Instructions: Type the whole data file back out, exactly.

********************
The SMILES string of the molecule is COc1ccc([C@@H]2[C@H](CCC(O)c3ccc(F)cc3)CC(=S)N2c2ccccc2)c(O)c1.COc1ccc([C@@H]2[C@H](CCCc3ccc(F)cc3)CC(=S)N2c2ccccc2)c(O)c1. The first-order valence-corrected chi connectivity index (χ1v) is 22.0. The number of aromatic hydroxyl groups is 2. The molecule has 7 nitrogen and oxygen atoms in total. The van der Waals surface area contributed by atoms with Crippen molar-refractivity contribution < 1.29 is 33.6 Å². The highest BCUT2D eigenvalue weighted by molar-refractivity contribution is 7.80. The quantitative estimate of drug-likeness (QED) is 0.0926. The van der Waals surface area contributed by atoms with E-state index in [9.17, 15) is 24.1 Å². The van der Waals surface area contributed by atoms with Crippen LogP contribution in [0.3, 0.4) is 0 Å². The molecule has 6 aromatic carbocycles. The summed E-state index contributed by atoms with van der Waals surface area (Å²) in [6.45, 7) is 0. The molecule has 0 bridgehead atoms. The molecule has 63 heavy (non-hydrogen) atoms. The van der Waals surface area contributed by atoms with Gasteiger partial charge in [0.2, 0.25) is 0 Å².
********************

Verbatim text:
The SMILES string of the molecule is COc1ccc([C@@H]2[C@H](CCC(O)c3ccc(F)cc3)CC(=S)N2c2ccccc2)c(O)c1.COc1ccc([C@@H]2[C@H](CCCc3ccc(F)cc3)CC(=S)N2c2ccccc2)c(O)c1. The first-order valence-corrected chi connectivity index (χ1v) is 22.0. The number of aromatic hydroxyl groups is 2. The molecule has 7 nitrogen and oxygen atoms in total. The van der Waals surface area contributed by atoms with Crippen molar-refractivity contribution < 1.29 is 33.6 Å². The highest BCUT2D eigenvalue weighted by molar-refractivity contribution is 7.80. The quantitative estimate of drug-likeness (QED) is 0.0926. The van der Waals surface area contributed by atoms with E-state index in [9.17, 15) is 24.1 Å². The van der Waals surface area contributed by atoms with Crippen LogP contribution in [0.3, 0.4) is 0 Å². The molecule has 6 aromatic carbocycles. The summed E-state index contributed by atoms with van der Waals surface area (Å²) in [6.45, 7) is 0. The molecule has 0 bridgehead atoms. The molecule has 63 heavy (non-hydrogen) atoms. The van der Waals surface area contributed by atoms with Gasteiger partial charge in [0.2, 0.25) is 0 Å².